A Comprehensive Guide to Developing the Perfect V-Shape
When it comes to bodybuilding and aesthetics, the ultimate goal is to develop a symmetrical, well-rounded physique. While modern-day bodybuilding has moved more towards building pure size, athletes in the Golden Era of bodybuilding typically sported smaller waists and an incredible V-taper as a result. But what actually is the V-taper and how can you effectively attain it?
Many people will say that the V-taper is pure genetics, and while that does reign true to an extent, how you diet and train has a large effect on your shape. Let’s dive in.
The V-Taper Overview
The V-Taper simply refers to the V-shape of the torso and is a look that is absolutely paramount in bodybuilding. It refers to the shape from the shoulders to waist, that forms a V. The look was popularized by Golden Era bodybuilders like Frank Zane, Franco Columbu, and Arnold Schwarzenegger. If you look at them, they had the broad shoulders and wide backs that gradually transitioned to a slim waist, forming the perfect V.
The V-Taper is more of an aesthetic look that is still popular amongst today’s bodybuilders, but you will see it more prominently amongst the classic and men’s physique divisions. Bodybuilders like Chris Bumstead and Breon Ansley are prime examples of this physique.
How to Obtain the V-Taper
The ultimate V-Taper can be attained through appropriate strength training and nutrition. Due to the shape and size of the muscles, the V-taper is actually a very natural look. However, carrying excess body fat, poor-quality strength training, and postural issues can all interfere with it.
An individual with a well developed V-taper will have large shoulders and a wide back to form the upper portion of the V. They will also have a low body fat percentage and narrow waist to form the lower portion of the V. Remember, you probably can’t have a V-Taper if you have a muffin top! A slim waist gives the illusion of an even wider back, and a wider back gives the illusion of even a smaller waist.
So how can you make it happen?
Key V-Taper Musculature
It is important to realize that a number of training principles are applied and specific muscles are developed in order to maintain a well-rounded physique. In order to develop the V-taper most effectively, there are three main muscle groups that should be prioritized as significant growth in these areas will have the most impact on creating the V-taper.
1) Latissimus Dorsi
The latissimus dorsi, lats for short, are big wing-like muscles that originate from the lower back and stretch all the way up to the shoulders. The lats are one of the biggest components of the V-taper, as building size in them will increase back width and contribute most significantly towards developing the V-shape that so many desire.
Additionally increasing back size and width will also help give the illusion of a smaller waist and enhance overall aesthetics. They contract to control a range of shoulder movements and also provide stability to the spine.
Vertical and horizontal pulling movements such as deadlifts, lat pulldowns, rows, and pull-ups are all highly effective lat exercises for both thickness and width.
The deltoids, delts for short, are the muscles of the shoulders. While the delts are looked at as just one muscle, they actually have three individual portions – anterior, middle and posterior. Building large shoulders is an essential component of the V-taper as this will substantially add width to the top portion of the V.
As with the lats, the delts contract in order to drive a range of shoulder movements while simultaneously stabilizing the joint.
To effectively work the delts the focus should be on all three angles of the deltoid.
The muscle group that is most associated with the V-taper is the abdominals, abs for short. When it comes to aesthetics, well-defined abdominals tend to be the most eye-catching element of all.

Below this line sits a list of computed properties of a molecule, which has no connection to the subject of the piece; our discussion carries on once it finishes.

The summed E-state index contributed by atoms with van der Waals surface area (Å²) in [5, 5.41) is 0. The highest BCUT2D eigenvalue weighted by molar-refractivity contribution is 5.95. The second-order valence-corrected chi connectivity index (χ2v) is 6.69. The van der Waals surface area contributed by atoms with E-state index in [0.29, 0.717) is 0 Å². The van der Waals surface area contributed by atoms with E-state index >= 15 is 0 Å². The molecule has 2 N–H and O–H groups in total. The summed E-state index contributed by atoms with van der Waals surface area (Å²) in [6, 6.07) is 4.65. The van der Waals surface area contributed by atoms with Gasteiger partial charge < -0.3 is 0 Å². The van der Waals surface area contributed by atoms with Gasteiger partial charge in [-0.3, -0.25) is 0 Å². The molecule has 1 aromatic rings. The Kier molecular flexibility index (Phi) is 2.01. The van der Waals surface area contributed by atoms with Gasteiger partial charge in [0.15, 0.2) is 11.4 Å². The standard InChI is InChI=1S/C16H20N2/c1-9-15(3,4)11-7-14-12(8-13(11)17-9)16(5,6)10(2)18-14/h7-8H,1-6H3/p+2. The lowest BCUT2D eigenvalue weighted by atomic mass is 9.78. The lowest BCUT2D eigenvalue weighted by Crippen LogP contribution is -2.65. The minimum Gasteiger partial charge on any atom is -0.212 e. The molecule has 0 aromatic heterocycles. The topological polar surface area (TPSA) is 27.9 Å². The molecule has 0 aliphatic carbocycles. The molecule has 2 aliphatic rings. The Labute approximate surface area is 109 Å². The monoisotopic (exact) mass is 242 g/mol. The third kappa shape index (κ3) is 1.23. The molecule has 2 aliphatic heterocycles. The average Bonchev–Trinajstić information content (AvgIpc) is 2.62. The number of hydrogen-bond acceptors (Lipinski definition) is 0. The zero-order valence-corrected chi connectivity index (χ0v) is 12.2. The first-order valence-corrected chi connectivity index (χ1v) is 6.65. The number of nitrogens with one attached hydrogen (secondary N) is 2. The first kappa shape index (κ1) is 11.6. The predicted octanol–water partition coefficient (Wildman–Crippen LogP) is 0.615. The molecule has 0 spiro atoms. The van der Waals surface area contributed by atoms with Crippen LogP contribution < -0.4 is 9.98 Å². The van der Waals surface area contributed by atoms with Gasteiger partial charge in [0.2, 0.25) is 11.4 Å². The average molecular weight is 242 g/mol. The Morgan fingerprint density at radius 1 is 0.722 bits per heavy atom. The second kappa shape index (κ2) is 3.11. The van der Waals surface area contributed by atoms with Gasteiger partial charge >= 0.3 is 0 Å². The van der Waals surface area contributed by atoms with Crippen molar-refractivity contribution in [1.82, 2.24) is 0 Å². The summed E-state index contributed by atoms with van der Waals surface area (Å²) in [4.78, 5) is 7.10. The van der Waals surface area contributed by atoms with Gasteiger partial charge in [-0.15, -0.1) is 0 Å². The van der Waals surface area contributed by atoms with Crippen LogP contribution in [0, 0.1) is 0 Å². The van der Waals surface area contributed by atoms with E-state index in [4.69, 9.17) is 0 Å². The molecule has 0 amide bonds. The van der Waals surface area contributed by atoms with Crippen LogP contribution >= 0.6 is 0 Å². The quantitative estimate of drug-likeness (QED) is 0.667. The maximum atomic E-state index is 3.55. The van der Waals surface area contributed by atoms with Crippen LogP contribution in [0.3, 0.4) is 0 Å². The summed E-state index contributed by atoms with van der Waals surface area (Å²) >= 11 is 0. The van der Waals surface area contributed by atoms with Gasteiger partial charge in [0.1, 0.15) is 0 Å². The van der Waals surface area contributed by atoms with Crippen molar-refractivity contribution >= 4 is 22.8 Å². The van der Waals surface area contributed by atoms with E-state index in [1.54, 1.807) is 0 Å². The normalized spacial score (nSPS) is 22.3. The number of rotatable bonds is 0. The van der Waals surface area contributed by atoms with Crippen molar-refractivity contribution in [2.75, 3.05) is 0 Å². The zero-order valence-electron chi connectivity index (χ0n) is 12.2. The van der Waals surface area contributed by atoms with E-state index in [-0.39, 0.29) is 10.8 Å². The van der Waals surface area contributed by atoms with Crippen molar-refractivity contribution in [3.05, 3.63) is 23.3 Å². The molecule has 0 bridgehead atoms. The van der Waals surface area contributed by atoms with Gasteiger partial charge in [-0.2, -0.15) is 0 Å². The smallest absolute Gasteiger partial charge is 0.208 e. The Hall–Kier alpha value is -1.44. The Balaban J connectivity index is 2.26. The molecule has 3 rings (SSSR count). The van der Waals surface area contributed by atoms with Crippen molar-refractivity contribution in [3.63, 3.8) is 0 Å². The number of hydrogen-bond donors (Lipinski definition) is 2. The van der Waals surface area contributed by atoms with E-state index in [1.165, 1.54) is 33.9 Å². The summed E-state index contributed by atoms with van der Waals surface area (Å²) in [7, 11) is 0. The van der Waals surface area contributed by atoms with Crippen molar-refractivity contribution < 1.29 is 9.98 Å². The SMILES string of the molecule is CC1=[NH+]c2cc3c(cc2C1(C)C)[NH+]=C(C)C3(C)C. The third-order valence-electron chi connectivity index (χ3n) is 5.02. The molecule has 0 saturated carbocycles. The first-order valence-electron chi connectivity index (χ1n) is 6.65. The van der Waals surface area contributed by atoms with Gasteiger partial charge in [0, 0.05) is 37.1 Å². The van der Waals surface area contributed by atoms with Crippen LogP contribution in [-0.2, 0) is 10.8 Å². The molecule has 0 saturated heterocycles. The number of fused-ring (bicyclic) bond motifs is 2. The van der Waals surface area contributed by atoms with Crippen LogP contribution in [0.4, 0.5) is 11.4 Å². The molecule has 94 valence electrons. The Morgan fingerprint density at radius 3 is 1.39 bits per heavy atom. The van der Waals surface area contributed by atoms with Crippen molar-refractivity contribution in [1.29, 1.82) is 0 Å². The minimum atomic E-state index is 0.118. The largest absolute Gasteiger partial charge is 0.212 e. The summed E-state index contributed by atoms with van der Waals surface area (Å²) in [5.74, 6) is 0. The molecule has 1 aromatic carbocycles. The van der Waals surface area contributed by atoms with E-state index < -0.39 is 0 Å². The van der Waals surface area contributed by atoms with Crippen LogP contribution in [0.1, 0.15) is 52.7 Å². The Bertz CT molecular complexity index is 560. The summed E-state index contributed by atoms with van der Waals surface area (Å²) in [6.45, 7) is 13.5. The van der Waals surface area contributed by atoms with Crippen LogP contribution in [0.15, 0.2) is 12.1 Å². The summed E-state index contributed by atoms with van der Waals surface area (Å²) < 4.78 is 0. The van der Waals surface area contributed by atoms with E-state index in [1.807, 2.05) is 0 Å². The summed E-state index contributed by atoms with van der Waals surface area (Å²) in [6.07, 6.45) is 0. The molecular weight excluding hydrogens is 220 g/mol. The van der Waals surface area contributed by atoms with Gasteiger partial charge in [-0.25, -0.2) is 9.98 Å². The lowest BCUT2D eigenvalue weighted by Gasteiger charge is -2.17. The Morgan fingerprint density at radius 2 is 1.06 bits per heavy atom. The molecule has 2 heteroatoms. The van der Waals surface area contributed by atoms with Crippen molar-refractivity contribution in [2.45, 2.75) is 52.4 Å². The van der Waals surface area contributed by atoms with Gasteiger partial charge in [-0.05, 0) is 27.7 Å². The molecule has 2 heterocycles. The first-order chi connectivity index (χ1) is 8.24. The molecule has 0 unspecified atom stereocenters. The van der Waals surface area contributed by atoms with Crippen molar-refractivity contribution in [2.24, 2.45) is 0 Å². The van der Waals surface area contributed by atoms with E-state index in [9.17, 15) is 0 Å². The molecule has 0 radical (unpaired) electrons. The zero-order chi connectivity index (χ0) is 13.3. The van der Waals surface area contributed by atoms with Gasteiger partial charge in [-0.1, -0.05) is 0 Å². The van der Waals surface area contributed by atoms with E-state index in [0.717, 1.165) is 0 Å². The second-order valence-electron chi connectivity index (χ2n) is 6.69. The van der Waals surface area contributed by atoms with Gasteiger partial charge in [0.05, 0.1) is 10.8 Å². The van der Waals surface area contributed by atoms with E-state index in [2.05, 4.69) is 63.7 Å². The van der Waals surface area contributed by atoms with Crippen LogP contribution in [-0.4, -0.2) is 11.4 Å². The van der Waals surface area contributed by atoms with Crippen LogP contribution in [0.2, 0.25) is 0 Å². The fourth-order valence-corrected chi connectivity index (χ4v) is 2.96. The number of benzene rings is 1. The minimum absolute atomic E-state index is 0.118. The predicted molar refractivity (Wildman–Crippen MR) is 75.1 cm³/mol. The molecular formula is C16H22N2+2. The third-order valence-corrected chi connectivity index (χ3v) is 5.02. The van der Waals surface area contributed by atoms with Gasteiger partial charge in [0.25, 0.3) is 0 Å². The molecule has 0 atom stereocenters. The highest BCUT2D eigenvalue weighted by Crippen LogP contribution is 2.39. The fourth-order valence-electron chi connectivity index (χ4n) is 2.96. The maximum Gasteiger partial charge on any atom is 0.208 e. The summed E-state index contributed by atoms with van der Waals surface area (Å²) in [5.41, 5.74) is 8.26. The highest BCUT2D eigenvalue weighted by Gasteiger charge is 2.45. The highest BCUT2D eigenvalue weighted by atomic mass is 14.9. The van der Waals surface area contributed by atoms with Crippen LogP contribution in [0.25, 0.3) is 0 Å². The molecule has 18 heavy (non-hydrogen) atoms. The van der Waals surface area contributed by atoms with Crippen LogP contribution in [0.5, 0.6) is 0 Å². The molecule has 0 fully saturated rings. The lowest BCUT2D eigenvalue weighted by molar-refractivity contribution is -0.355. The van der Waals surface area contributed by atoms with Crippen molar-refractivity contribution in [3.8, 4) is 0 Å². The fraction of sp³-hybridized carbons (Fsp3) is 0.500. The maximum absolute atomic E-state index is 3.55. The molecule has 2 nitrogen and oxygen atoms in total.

While it is the reduction of body fat that will contribute the most to abdominal aesthetics, specific ab-targeted exercises can increase the definition of the muscles. If the abs aren’t defined, low body fat won’t matter too much.
The abs are often misunderstood as just one muscle; in fact, there are four individual abdominal muscles – the rectus abdominis, transverse abdominis, external oblique, and internal oblique.
These muscles work to control and stabilize the many movements of the trunk. There are a number of effective ab-targeted exercises including sit-ups, crunches, and isometric holds.
Training Principles for V-Taper Development
There are a number of principles that must be applied to your training in order to bring about efficient changes in muscle size and contribute towards V-taper development.
1) Form Over Weight
While training volume is undoubtedly important for onsetting muscle growth, it is futile if each exercise is performed poorly. Form means everything, and what you get out of each rep means even more. Heavy weight means nothing if your form is sloppy or the reps are too quick.
For optimal muscle growth, time under tension should be prioritized (1). As the name suggests, this is simply the time that the muscle spends experiencing stress. Poor exercise execution or rushing through each rep will not maximize time under tension and the rate of muscle growth may be affected as a consequence.
If you are a beginner, start light and focus on the movements required and muscles being worked. Be willing to spend time and effort on mastering the exercise and establishing a “mind-muscle connection”. To effectively do this, look to slow down the eccentric (lowering) phase of the movement of the exercise and focus on squeezing the working muscle with each and every rep.
Once you have mastered the movements required for the exercise, then you can begin to add significant load. Using this approach will not only allow you to add strength and size most efficiently, it will also promote exercise safely and lower the risk of sustaining an injury.
2) High Volume, Heavy Loads
When it comes to optimizing muscle growth, the research is clear – volume is king. High volume has been associated with the greatest improvements in muscle mass (2).
As a result, the following V-taper program uses advanced training methods such as supersets, tri-sets, and giant sets in order to substantially increase the volume.
Furthermore, the rep range has been kept low to moderate to allow for the use of heavy weight. Using heavy loads will create a large degree of mechanical tension and muscle damage – both of which are key components of muscle hypertrophy (growth).
The traditional belief is that the 6-12 range is optimal for muscle growth (3). However, while the following program does primarily utilize heavy loads and low-moderate reps, there are also a number of accessory exercises that require a high number of reps to be completed.
3) Mechanical Tension
As touched on in the previous section, mechanical tension is one of the biggest driving factors in bringing about significant muscle growth (4).